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Scientist uses her own cancer journey to fuel her career passion

Scholar uses her own cancer journey to fuel her career passion
Scientist uses her own cancer journey to fuel her career passion 03:03

SOUTH SAN FRANCISCO (KPIX) -- A gifted Bay Area student who faced cancer as a teenager and won has taken on a new role in the fight against the devastating disease.

When Anastasia Abello shows up to work, she brings her true self. The bubbly UC Riverside graduate's confidence shines as an associate scientist at Sutro BioPharma

SRA scholar Anastasia Abello
SRA scholar Anastasia Abello KPIX

The position  combines her passion for cancer research with her experience as a cancer survivor. It's a unique combination that  brings knowledge and empathy.           

"I look so different. I get to stick out. And, like, I just automatically have an appearance. I do identity as queer. So there are a lot of things that pop out at work. And I use that. I like to stick out," said Abello. "I speak up! Somebody will easily remember me at work, because nobody else looks like me. I take advantage of that."

At age 13, Abello was diagnosed with stage 3 melanoma. The affected area was first noticed by her mother Miriam when Anastasia was just an infant. Miriam says her daughter's cancer was repeatedly misdiagnosed until a second opinion finally revealed the shocking outcome. 

Accepting the news was hard for both mother and daughter.

"I just never saw myself as anyone who was sick, and I just didn't want to believe it," recalled Anastasia of her diagnosis as a teen. "I didn't want anyone to know, I didn't want my classmates knowing...for some reason I felt embarrassed actually during that time while I had it."

Her mom was equally devastated.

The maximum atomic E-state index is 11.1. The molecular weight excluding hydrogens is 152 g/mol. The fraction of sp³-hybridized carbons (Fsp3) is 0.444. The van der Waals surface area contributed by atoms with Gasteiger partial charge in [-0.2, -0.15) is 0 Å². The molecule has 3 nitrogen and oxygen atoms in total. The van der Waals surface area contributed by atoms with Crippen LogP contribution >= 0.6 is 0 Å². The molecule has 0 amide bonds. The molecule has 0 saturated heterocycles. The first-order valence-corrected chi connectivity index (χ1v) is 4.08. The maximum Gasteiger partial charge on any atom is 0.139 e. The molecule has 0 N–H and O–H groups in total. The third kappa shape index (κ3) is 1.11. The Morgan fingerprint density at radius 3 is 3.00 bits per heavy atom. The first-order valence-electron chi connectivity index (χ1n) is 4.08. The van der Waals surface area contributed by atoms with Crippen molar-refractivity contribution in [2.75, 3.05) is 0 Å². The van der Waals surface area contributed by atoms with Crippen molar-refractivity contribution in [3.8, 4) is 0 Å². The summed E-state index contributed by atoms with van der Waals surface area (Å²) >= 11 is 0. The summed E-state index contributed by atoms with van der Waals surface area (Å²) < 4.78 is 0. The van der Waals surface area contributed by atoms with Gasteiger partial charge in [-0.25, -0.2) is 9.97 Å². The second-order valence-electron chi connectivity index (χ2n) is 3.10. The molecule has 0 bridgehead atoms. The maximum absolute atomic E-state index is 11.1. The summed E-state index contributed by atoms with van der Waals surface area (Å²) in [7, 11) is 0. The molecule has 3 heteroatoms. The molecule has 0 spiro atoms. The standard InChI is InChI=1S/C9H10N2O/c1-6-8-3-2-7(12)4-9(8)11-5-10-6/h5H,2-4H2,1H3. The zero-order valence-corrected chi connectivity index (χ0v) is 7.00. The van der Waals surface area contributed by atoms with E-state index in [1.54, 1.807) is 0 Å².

"The doctor called me and told me. I will never forget that day," said Miriam Abello. "I couldn't believe it. And the first thing I did was call [my daughter] and tell her. You're supposed to be the rock for your children, and to be honest, she was my rock. Because I fell apart."

Doctor's appointments, medical treatment and home care hit the family hard, emotionally and economically. 

"Especially for my mom," recalled Anastasia. "She did end up losing her job around that time when I got diagnosed, because she had to give me care. She had to be there."

Miriam lost a job, but she never lost her faith.

"At church, I had everybody praying for her. And I thank God, you know?" said Miriam. "I made sure that everybody was included in the whole situation with her and we all did it together."

Anastasia's bravery helped her family and her focus, on health and school.

"I was the valedictorian of my sixth grade class, my eighth grade class and my senior [class]," said Anastasia.

Now at 28, Anastasia is cancer free, preparing to start work on a PhD, and inspired by her job. 

"Cancer, what that gave me was a purpose," explained Anastasia. "And what to study and what I wanted to do with my life. And I feel like it gave me answers, because I have always like science. But what in science? Cancer just kind of gave me that path."

It's a career path for her daughter that brings Miriam hope.

"My thing is and I still feel that way, that she's going to find the cure," declared Miriam of her daughter. "She is so good at everything that she is going to find the cure."

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